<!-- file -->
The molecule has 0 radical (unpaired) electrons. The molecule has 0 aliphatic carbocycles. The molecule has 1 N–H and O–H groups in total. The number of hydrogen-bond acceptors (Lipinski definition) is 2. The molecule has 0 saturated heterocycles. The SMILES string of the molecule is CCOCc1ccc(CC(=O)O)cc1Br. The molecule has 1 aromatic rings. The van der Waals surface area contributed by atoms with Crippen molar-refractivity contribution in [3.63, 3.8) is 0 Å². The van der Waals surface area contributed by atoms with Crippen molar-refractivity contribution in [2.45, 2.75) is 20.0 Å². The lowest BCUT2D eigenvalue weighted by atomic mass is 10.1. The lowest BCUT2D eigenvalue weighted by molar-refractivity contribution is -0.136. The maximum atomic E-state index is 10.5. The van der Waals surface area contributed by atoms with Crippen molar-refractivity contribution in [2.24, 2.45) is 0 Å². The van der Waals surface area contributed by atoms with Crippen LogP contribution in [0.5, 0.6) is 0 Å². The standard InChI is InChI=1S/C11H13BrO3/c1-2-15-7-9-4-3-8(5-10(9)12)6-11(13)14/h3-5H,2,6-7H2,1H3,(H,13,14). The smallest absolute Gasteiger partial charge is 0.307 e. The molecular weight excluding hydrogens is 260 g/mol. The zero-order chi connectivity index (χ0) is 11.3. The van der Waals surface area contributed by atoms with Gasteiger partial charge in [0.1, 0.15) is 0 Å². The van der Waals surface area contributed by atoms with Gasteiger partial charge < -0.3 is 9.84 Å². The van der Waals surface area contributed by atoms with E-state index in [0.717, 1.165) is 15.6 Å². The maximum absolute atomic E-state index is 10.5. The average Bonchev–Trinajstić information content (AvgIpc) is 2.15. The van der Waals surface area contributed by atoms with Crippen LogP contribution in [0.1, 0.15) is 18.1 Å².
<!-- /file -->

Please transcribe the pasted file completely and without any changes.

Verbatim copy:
The molecule has 0 radical (unpaired) electrons. The molecule has 0 aliphatic carbocycles. The molecule has 1 N–H and O–H groups in total. The number of hydrogen-bond acceptors (Lipinski definition) is 2. The molecule has 0 saturated heterocycles. The SMILES string of the molecule is CCOCc1ccc(CC(=O)O)cc1Br. The molecule has 1 aromatic rings. The van der Waals surface area contributed by atoms with Crippen molar-refractivity contribution in [3.63, 3.8) is 0 Å². The van der Waals surface area contributed by atoms with Crippen molar-refractivity contribution in [2.45, 2.75) is 20.0 Å². The lowest BCUT2D eigenvalue weighted by atomic mass is 10.1. The lowest BCUT2D eigenvalue weighted by molar-refractivity contribution is -0.136. The maximum atomic E-state index is 10.5. The van der Waals surface area contributed by atoms with Crippen molar-refractivity contribution in [2.24, 2.45) is 0 Å². The van der Waals surface area contributed by atoms with Crippen LogP contribution in [0.5, 0.6) is 0 Å². The standard InChI is InChI=1S/C11H13BrO3/c1-2-15-7-9-4-3-8(5-10(9)12)6-11(13)14/h3-5H,2,6-7H2,1H3,(H,13,14). The smallest absolute Gasteiger partial charge is 0.307 e. The molecular weight excluding hydrogens is 260 g/mol. The zero-order chi connectivity index (χ0) is 11.3. The van der Waals surface area contributed by atoms with Gasteiger partial charge in [0.1, 0.15) is 0 Å². The van der Waals surface area contributed by atoms with Gasteiger partial charge < -0.3 is 9.84 Å². The van der Waals surface area contributed by atoms with E-state index in [0.717, 1.165) is 15.6 Å². The maximum absolute atomic E-state index is 10.5. The average Bonchev–Trinajstić information content (AvgIpc) is 2.15. The van der Waals surface area contributed by atoms with Crippen LogP contribution in [0.1, 0.15) is 18.1 Å².